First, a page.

Sin and Safe Religion
In college I knew of young men who were apprehensive about kissing their girlfriends because they might have a lustful thought. One individual of my acquaintance, for this same reason, refused to hold hands while on a casual walk around campus or a lovely stroll through the park. He avoid all sensuality out of fear for his soul. Apparently these fellows imagined that marriage would magically focus their sexual appetites into virtue; they made no effort to develop modesty and chastity at this stage of their relationships. They expected the young women they admired to be virtuous—modest, for example—but mostly, it seemed, so they would not succumb to sin. Any sensuality was a near occasion for sin, and so all sensuality had to be kept at an unbridgeable chasm’s length.
As you might imagine, these individuals, so focused on avoiding their sexuality, failed time and again to master it. Of course! They weren’t even trying to master it. Holiness for them was merely the absence of sinful deeds, not the fruit of self-control that comes from taking the risks of living life as someone with a body. In a real sense, they were trying to escape their bodies. They were afraid of them, fearful their appetites and passions and sensations would lead them to spiritual ruin. Their disposition was unhealthy, psychologically and spiritually, unfair to themselves and to others.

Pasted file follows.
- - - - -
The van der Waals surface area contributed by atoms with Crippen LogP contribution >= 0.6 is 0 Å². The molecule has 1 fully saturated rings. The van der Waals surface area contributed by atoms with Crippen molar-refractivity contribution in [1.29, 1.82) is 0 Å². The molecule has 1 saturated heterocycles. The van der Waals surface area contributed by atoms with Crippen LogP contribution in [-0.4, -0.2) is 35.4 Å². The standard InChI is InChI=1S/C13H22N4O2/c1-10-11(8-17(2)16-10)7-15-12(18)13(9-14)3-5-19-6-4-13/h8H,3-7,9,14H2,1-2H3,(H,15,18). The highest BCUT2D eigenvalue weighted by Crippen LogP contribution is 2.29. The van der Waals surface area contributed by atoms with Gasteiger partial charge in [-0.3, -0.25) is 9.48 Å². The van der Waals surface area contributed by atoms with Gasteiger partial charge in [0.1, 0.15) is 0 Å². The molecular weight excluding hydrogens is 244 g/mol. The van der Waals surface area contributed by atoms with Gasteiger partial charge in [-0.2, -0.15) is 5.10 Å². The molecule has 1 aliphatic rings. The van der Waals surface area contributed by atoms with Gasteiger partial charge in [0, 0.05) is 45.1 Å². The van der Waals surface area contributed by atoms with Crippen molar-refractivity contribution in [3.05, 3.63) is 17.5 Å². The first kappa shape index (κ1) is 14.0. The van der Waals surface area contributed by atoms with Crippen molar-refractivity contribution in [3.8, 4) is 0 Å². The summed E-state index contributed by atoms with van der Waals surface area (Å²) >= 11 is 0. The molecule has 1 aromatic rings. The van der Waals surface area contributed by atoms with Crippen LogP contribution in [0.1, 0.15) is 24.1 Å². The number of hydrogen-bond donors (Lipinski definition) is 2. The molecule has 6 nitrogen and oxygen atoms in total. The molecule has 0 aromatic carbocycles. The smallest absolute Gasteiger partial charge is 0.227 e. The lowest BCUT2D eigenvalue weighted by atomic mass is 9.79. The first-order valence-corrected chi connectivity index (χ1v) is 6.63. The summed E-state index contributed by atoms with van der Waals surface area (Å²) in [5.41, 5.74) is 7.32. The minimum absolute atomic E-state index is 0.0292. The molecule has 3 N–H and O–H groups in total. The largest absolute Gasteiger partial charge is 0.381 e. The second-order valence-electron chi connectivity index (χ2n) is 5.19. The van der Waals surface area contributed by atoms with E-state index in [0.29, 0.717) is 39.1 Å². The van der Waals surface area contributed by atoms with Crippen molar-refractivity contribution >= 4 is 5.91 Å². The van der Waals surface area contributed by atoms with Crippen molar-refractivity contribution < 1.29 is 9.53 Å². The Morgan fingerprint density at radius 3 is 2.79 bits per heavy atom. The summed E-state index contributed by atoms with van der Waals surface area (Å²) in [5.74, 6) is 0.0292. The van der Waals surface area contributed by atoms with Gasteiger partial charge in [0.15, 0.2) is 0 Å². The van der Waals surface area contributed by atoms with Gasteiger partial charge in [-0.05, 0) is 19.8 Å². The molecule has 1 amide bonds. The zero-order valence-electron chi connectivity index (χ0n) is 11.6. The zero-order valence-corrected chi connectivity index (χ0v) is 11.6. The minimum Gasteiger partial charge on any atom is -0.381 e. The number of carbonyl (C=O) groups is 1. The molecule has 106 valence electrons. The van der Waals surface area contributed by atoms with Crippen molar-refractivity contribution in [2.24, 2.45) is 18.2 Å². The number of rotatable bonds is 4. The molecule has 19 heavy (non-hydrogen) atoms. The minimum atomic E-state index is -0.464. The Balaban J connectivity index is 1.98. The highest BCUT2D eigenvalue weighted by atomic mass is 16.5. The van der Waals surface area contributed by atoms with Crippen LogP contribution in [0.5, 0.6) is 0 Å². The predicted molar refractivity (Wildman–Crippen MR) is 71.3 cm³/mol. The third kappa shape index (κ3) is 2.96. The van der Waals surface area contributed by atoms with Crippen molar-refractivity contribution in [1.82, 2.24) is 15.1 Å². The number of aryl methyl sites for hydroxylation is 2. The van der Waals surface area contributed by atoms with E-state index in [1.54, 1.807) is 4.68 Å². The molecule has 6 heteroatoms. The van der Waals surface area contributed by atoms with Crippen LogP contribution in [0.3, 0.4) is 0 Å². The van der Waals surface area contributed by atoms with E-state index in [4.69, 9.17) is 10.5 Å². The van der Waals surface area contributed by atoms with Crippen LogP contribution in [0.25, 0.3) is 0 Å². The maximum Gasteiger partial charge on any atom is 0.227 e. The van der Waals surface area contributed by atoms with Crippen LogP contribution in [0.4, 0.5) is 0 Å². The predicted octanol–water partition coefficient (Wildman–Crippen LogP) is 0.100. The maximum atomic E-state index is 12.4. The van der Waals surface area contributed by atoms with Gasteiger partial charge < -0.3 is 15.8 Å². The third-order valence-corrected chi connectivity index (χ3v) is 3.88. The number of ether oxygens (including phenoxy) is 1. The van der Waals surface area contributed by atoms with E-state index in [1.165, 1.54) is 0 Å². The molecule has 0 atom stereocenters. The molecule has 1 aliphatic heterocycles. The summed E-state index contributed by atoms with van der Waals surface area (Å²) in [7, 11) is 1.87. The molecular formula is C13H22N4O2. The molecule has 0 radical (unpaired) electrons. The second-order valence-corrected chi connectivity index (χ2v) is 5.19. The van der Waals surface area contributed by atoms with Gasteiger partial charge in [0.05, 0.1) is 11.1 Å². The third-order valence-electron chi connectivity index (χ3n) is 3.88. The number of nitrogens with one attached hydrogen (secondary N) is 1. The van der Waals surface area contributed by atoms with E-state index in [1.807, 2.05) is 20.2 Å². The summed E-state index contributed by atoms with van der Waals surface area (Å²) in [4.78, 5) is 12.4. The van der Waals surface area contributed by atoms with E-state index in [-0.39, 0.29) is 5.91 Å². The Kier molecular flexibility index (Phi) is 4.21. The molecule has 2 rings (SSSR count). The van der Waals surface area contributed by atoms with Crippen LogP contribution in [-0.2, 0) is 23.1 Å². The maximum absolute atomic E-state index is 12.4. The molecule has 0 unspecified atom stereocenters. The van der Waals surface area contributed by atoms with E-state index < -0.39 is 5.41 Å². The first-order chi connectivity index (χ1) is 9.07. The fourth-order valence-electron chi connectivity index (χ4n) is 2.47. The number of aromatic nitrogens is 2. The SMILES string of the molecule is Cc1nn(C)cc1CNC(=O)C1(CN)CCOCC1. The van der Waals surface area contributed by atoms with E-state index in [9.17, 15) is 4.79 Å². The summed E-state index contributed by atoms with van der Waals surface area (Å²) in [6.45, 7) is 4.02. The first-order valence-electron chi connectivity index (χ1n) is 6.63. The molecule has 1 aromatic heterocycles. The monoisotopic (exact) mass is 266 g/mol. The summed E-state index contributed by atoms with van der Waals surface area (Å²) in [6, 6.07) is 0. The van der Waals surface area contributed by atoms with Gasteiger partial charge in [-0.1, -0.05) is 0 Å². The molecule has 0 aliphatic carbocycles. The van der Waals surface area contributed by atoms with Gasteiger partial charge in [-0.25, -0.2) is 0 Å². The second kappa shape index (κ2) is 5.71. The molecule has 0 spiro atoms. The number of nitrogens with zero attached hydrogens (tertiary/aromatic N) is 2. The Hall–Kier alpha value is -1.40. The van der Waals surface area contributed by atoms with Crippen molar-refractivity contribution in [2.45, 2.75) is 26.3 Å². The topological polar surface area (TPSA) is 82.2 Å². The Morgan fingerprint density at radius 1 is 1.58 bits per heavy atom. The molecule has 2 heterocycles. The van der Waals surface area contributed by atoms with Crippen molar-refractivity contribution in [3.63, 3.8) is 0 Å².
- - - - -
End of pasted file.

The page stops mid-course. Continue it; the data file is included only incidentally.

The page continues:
From what I could tell, this attitude and behavior was religiously motivated, at least to a degree, and emerged from a religious focus on sin. As you can really focus on only one object, to focus on sin is to blur all else. When all you do is focus on sin, and when that is the primary perspective of your religiosity, then you will likely approach religion mostly as a sanctuary from sin and spiritual harm rather than as a tool for physical and spiritual wholeness. Avoiding sensuality is one result of focusing on sin; there are others.